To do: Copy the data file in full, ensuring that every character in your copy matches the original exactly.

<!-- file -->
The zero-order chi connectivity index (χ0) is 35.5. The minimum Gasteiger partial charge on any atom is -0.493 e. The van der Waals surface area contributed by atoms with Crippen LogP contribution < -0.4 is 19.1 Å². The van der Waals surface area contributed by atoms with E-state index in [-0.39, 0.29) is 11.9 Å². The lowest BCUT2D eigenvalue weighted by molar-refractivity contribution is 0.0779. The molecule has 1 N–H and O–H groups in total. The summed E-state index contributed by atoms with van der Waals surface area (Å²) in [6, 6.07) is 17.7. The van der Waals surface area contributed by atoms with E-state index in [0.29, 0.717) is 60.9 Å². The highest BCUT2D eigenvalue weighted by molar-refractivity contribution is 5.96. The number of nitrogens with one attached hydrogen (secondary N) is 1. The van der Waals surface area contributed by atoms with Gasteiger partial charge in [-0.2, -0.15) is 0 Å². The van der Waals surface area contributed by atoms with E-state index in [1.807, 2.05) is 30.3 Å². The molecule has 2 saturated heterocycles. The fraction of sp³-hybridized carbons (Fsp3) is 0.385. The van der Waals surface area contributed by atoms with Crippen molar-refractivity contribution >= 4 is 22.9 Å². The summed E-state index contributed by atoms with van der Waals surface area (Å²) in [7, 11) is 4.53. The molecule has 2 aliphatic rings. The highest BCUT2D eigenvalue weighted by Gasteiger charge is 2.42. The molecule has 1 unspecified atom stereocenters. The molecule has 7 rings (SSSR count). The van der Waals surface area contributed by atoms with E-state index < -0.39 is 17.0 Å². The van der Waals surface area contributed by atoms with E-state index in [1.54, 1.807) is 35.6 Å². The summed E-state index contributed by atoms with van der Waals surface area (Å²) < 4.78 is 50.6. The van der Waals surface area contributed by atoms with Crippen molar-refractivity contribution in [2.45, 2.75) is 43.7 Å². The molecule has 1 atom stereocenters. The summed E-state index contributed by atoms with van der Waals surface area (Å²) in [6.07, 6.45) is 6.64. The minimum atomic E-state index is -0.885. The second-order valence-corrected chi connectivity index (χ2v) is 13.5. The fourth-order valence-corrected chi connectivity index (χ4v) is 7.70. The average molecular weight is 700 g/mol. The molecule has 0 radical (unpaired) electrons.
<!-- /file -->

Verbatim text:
The zero-order chi connectivity index (χ0) is 35.5. The minimum Gasteiger partial charge on any atom is -0.493 e. The van der Waals surface area contributed by atoms with Crippen LogP contribution < -0.4 is 19.1 Å². The van der Waals surface area contributed by atoms with E-state index in [-0.39, 0.29) is 11.9 Å². The lowest BCUT2D eigenvalue weighted by molar-refractivity contribution is 0.0779. The molecule has 1 N–H and O–H groups in total. The summed E-state index contributed by atoms with van der Waals surface area (Å²) in [6, 6.07) is 17.7. The van der Waals surface area contributed by atoms with E-state index in [0.29, 0.717) is 60.9 Å². The highest BCUT2D eigenvalue weighted by molar-refractivity contribution is 5.96. The number of nitrogens with one attached hydrogen (secondary N) is 1. The van der Waals surface area contributed by atoms with Gasteiger partial charge in [-0.2, -0.15) is 0 Å². The van der Waals surface area contributed by atoms with E-state index in [1.807, 2.05) is 30.3 Å². The molecule has 2 saturated heterocycles. The fraction of sp³-hybridized carbons (Fsp3) is 0.385. The van der Waals surface area contributed by atoms with Crippen molar-refractivity contribution >= 4 is 22.9 Å². The summed E-state index contributed by atoms with van der Waals surface area (Å²) in [7, 11) is 4.53. The molecule has 2 aliphatic rings. The highest BCUT2D eigenvalue weighted by Gasteiger charge is 2.42. The molecule has 1 unspecified atom stereocenters. The molecule has 7 rings (SSSR count). The van der Waals surface area contributed by atoms with E-state index < -0.39 is 17.0 Å². The van der Waals surface area contributed by atoms with E-state index in [1.54, 1.807) is 35.6 Å². The summed E-state index contributed by atoms with van der Waals surface area (Å²) < 4.78 is 50.6. The van der Waals surface area contributed by atoms with Crippen molar-refractivity contribution in [2.45, 2.75) is 43.7 Å². The molecule has 1 atom stereocenters. The summed E-state index contributed by atoms with van der Waals surface area (Å²) in [6.07, 6.45) is 6.64. The minimum atomic E-state index is -0.885. The second-order valence-corrected chi connectivity index (χ2v) is 13.5. The fourth-order valence-corrected chi connectivity index (χ4v) is 7.70. The average molecular weight is 700 g/mol. The molecule has 0 radical (unpaired) electrons.